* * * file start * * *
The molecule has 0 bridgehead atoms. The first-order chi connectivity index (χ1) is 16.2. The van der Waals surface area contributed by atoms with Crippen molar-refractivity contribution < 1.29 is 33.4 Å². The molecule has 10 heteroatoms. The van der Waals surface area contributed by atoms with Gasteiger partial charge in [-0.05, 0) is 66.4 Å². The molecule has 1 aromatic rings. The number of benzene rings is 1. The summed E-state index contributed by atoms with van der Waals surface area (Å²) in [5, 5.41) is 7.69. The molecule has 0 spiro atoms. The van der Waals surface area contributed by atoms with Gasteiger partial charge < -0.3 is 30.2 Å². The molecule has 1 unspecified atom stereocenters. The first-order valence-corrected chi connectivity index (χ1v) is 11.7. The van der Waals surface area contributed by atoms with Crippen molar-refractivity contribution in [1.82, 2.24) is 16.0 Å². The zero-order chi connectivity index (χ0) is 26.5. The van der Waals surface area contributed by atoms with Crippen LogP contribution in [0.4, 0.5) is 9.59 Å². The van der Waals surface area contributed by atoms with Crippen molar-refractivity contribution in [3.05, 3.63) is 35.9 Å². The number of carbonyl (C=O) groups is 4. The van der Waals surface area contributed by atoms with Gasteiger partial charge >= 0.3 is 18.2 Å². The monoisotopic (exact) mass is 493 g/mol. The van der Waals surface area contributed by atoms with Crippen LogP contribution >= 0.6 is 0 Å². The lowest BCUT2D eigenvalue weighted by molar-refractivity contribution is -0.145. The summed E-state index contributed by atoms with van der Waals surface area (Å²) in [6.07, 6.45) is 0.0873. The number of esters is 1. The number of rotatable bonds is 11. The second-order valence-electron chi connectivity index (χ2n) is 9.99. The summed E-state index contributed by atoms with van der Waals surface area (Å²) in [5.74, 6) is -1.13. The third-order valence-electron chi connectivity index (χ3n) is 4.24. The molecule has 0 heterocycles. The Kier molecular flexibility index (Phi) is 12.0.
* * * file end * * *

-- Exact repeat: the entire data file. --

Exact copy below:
The molecule has 0 bridgehead atoms. The first-order chi connectivity index (χ1) is 16.2. The van der Waals surface area contributed by atoms with Crippen molar-refractivity contribution < 1.29 is 33.4 Å². The molecule has 10 heteroatoms. The van der Waals surface area contributed by atoms with Gasteiger partial charge in [-0.05, 0) is 66.4 Å². The molecule has 1 aromatic rings. The number of benzene rings is 1. The summed E-state index contributed by atoms with van der Waals surface area (Å²) in [5, 5.41) is 7.69. The molecule has 0 spiro atoms. The van der Waals surface area contributed by atoms with Gasteiger partial charge < -0.3 is 30.2 Å². The molecule has 1 unspecified atom stereocenters. The first-order valence-corrected chi connectivity index (χ1v) is 11.7. The van der Waals surface area contributed by atoms with Crippen molar-refractivity contribution in [1.82, 2.24) is 16.0 Å². The zero-order chi connectivity index (χ0) is 26.5. The van der Waals surface area contributed by atoms with Crippen LogP contribution in [0.4, 0.5) is 9.59 Å². The van der Waals surface area contributed by atoms with Crippen molar-refractivity contribution in [3.05, 3.63) is 35.9 Å². The number of carbonyl (C=O) groups is 4. The van der Waals surface area contributed by atoms with Gasteiger partial charge >= 0.3 is 18.2 Å². The monoisotopic (exact) mass is 493 g/mol. The van der Waals surface area contributed by atoms with Crippen LogP contribution >= 0.6 is 0 Å². The lowest BCUT2D eigenvalue weighted by molar-refractivity contribution is -0.145. The summed E-state index contributed by atoms with van der Waals surface area (Å²) in [6.07, 6.45) is 0.0873. The number of esters is 1. The number of rotatable bonds is 11. The second-order valence-electron chi connectivity index (χ2n) is 9.99. The summed E-state index contributed by atoms with van der Waals surface area (Å²) in [5.74, 6) is -1.13. The third-order valence-electron chi connectivity index (χ3n) is 4.24. The molecule has 0 heterocycles. The Kier molecular flexibility index (Phi) is 12.0.